Terry Teegee re-elected regional chief of the B.C. Assembly of First Nations
Annual general meeting also saw election of new female youth representative
Terry Teegee, from the Takla Nation in northern B.C., will take on a second term as regional chief for the B.C. Assembly of First Nations.
Voting results were announced on Wednesday at the B.C. assembly's annual general meeting, which was held virtually because of the COVID-19 pandemic.
Teegee was re-elected in a vote that split 82-57 between himself and competing candidate Cheryl Casimer, a citizen of the Ktunaxa Nation and political executive with the First Nations Summit.
In accepting his re-election, Teegee told chiefs and delegates he was "simply humbled."
"I look forward to the next three years and especially now, in this very difficult time, in this pandemic. We're really being tested. We're really being challenged," he said.
The regional chief position provides B.C. First Nations with a seat at the Assembly of First Nations' political executive alongside nine other regional chiefs and the national chief.
National Chief Perry Bellegarde was quick to congratulate Teegee for his re-election on Twitter.
Congratulations to Regional Chief <a href="https://twitter.com/terry_teegee?ref_src=twsrc%5Etfw">@terry_teegee</a> on his re-election as <a href="https://twitter.com/BCAFN?ref_src=twsrc%5Etfw">@BCAFN</a> Regional Chief!<br><br>A strong defender of First Nations rights, the environment, and pathways to strong economic development. Most importantly though, a great father. <br><br>Please join me in congratulating him! <a href="https://t.co/0GMgTAN6Md">pic.twitter.com/0GMgTAN6Md</a>—@perrybellegarde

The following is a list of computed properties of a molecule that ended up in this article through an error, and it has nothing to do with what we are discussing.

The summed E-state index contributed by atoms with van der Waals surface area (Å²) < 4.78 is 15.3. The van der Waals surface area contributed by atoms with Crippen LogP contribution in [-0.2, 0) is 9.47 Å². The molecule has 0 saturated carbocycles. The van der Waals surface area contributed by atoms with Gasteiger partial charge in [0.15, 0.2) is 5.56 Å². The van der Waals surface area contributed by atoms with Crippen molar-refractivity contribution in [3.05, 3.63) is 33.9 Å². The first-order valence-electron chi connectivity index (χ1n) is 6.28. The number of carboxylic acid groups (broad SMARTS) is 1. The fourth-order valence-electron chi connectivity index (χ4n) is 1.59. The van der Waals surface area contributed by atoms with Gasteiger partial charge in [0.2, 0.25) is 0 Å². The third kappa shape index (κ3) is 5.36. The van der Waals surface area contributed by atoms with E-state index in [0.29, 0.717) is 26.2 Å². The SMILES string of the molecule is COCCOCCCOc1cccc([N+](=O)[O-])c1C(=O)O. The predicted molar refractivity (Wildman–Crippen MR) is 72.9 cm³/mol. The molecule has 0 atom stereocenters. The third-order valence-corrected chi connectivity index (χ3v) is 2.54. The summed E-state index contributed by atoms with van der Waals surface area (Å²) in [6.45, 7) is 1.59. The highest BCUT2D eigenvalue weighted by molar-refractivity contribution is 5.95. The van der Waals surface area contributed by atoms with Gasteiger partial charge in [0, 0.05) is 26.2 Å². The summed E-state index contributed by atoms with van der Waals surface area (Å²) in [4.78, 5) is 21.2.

New addition to AFN youth council
The annual general meeting also saw the election of a new female youth representative who will join the AFN youth council.
Taylor Behn-Tsakoza, a member of the Fort Nelson First Nation in Treaty 8 territory, will be joining the AFN youth council. Priority areas for her will be the COVID-19 pandemic, mental health and education.
"This whole process was exciting to be a part of," she said.
"This is my first time running in any election, so to be elected — I'm still trying to take it in."
Topics of discussion at the B.C. annual meeting covered a broad area of subjects that included the implementation of B.C.'s legislation on the UN Declaration on the Rights of Indigenous Peoples, children and family services, and the COVID-19 pandemic.
"We're all doing our best to protect our communities and we need to continue to do that," said Teegee.
"Whether it's accessing information, putting up roadblocks, checkpoints, or simply accessing the resources that you need to tackle this pandemic."
Beyond the pandemic, Teegee said he's looking forward to jumping back into work that's already underway, like ensuring the implementation of B.C.'s Declaration on the Rights of Indigenous Peoples legislation and pushing for action on the national inquiry on missing and murdered Indigenous women and girls' calls for justice.
The B.C. Assembly of First Nations is one of three major political organizations in B.C., alongside the First Nations Summit and Union of B.C. Indian Chiefs. The organizations exist independently from one another but often co-ordinate under the umbrella of the B.C. First Nations Leadership Council.